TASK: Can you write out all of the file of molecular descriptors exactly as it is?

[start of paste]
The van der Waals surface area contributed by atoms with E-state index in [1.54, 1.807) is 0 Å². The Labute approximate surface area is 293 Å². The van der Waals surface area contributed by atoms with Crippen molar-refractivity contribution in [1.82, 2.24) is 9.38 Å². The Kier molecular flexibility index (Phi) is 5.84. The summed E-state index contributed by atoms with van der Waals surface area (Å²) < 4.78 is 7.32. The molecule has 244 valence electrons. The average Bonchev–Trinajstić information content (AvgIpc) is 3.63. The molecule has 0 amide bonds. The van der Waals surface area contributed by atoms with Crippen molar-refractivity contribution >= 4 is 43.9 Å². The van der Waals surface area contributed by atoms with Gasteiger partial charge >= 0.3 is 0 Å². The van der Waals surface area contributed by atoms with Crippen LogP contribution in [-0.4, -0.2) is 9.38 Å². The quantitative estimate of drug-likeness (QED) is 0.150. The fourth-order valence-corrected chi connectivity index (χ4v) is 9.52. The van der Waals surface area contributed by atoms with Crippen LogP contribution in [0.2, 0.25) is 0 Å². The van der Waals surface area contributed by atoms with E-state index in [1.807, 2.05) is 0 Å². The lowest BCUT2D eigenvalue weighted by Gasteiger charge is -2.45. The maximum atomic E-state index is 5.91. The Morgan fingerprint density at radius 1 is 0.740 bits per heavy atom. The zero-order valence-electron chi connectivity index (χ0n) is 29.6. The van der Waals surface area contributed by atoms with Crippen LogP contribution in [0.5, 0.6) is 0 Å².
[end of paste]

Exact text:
The van der Waals surface area contributed by atoms with E-state index in [1.54, 1.807) is 0 Å². The Labute approximate surface area is 293 Å². The van der Waals surface area contributed by atoms with Crippen molar-refractivity contribution in [1.82, 2.24) is 9.38 Å². The Kier molecular flexibility index (Phi) is 5.84. The summed E-state index contributed by atoms with van der Waals surface area (Å²) < 4.78 is 7.32. The molecule has 244 valence electrons. The average Bonchev–Trinajstić information content (AvgIpc) is 3.63. The molecule has 0 amide bonds. The van der Waals surface area contributed by atoms with Crippen molar-refractivity contribution >= 4 is 43.9 Å². The van der Waals surface area contributed by atoms with Gasteiger partial charge >= 0.3 is 0 Å². The van der Waals surface area contributed by atoms with Crippen LogP contribution in [-0.4, -0.2) is 9.38 Å². The quantitative estimate of drug-likeness (QED) is 0.150. The fourth-order valence-corrected chi connectivity index (χ4v) is 9.52. The van der Waals surface area contributed by atoms with Crippen LogP contribution in [0.2, 0.25) is 0 Å². The van der Waals surface area contributed by atoms with E-state index in [1.807, 2.05) is 0 Å². The lowest BCUT2D eigenvalue weighted by Gasteiger charge is -2.45. The maximum atomic E-state index is 5.91. The Morgan fingerprint density at radius 1 is 0.740 bits per heavy atom. The zero-order valence-electron chi connectivity index (χ0n) is 29.6. The van der Waals surface area contributed by atoms with Crippen LogP contribution in [0.5, 0.6) is 0 Å².